Kimani, $6.50, ISBN 978-0-373-86427-0
Contemporary Romance, 2015
Wait, is this the same Candace Shaw whose last two books contained a writing style best described as “decrepit”? Are we sure this is not another author with the same name? If it’s the same author, it would be great if the author could bottle whatever inspiration, insight, or epiphany that she experienced and sell it or something, because The Sweetest Kiss is a revelation.
Tiffani Chase’s last husband was a truly horrible creature, and she is not sorry at all that he died on her and her son. She has since his death pulled her life together. She opens a bakery near her home and her son’s school. so she gets to enjoy having a career while at the same time being able to be a full-time mother to her now eight-year old boy. When the story opens, she and her cupcakes attract the attention of rich real estate developer Broderick Hollingsworth, a self-made man who grows to respect the fact that Tiffani, like him, got over adversity and made something great for herself and her son. Alas, as their relationship deepens, Broderick has no clue until too late that his business partner is making arrangements to buy over Tiffani’s shop (she rents it) as well as everything in the neighborhood. Will these two be able to reconcile after the truth comes out?
As I read this book, I find myself wondering what happened. Where were all the exposition dumping, unnecessarily repetitive writing style, slow “my dairy, day by day” pacing, stilted conversations, and annoying shoving of sequel baits down my throat? The Sweetest Kiss turns out to be a well-paced read, the characters talk and behave in ways that feel natural and believable, and I find myself really having fun. Broderick is a very nice guy, no forced “I’m a playboy!” nonsense, and no weird trust issues. Tiffani is a more familiar burned-by-love type with trust issues up the wazoo, but the author treats the heroine’s mistrust and tired old issues in a manner that gets Tiffani to come off as a smart lady whose unhappy past sometimes causes her to get all dramatic. Yes, she can be a bit silly, but I can understand why she behaves like that in a certain situation.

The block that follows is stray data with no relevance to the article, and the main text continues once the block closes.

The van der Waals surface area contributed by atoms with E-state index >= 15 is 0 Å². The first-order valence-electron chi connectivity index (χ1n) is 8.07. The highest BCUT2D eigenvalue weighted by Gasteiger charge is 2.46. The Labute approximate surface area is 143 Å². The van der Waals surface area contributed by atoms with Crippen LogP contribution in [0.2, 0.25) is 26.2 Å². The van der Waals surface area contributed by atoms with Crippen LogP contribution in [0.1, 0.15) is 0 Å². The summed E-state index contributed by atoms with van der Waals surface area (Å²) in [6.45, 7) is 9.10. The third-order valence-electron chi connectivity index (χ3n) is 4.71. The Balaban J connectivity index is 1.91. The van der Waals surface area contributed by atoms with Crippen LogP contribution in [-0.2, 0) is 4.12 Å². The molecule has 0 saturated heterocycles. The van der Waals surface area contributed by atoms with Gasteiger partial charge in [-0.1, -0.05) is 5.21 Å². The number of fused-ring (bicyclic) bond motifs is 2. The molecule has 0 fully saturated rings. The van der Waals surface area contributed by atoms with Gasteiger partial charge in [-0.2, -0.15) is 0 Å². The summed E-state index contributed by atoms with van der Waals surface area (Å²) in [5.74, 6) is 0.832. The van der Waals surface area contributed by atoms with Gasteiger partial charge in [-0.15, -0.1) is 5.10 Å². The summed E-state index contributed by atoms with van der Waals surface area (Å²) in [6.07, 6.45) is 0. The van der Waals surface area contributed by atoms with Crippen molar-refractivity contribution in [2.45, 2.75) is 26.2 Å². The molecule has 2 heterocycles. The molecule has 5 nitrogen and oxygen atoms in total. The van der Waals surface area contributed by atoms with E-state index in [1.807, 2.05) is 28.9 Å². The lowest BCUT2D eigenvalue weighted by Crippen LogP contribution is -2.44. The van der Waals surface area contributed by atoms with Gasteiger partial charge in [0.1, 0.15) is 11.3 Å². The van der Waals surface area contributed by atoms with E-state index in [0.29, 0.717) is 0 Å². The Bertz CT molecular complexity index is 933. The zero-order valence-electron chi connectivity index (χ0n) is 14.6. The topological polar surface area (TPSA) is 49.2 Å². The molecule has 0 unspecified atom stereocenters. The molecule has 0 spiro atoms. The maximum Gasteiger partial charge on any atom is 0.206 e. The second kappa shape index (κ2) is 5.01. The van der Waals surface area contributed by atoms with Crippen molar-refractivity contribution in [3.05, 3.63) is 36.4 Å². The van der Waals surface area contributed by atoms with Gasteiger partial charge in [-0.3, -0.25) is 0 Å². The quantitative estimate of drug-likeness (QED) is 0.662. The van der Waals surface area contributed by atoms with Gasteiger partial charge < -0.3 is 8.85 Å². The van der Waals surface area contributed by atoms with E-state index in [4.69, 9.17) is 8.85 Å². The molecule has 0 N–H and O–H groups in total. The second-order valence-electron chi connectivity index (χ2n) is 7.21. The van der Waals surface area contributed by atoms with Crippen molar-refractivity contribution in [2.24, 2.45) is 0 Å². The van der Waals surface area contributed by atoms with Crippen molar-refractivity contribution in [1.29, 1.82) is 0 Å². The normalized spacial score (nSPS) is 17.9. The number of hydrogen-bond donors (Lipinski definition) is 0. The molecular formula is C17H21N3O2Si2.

These two spend quite a lot of time building up a relationship, but the pacing never sags and I find myself charmed most of the time. Really, I’d have expected such a story to come from someone like Deborah Fletcher Mello, Janice Sims, or such. This Candace Shaw is a vastly different author from the one that wrote the previous two books under this name. I don’t know what happened, but if the author keeps going down this route when it comes to her career trajectory, I’m going to get myself a first class front row seat.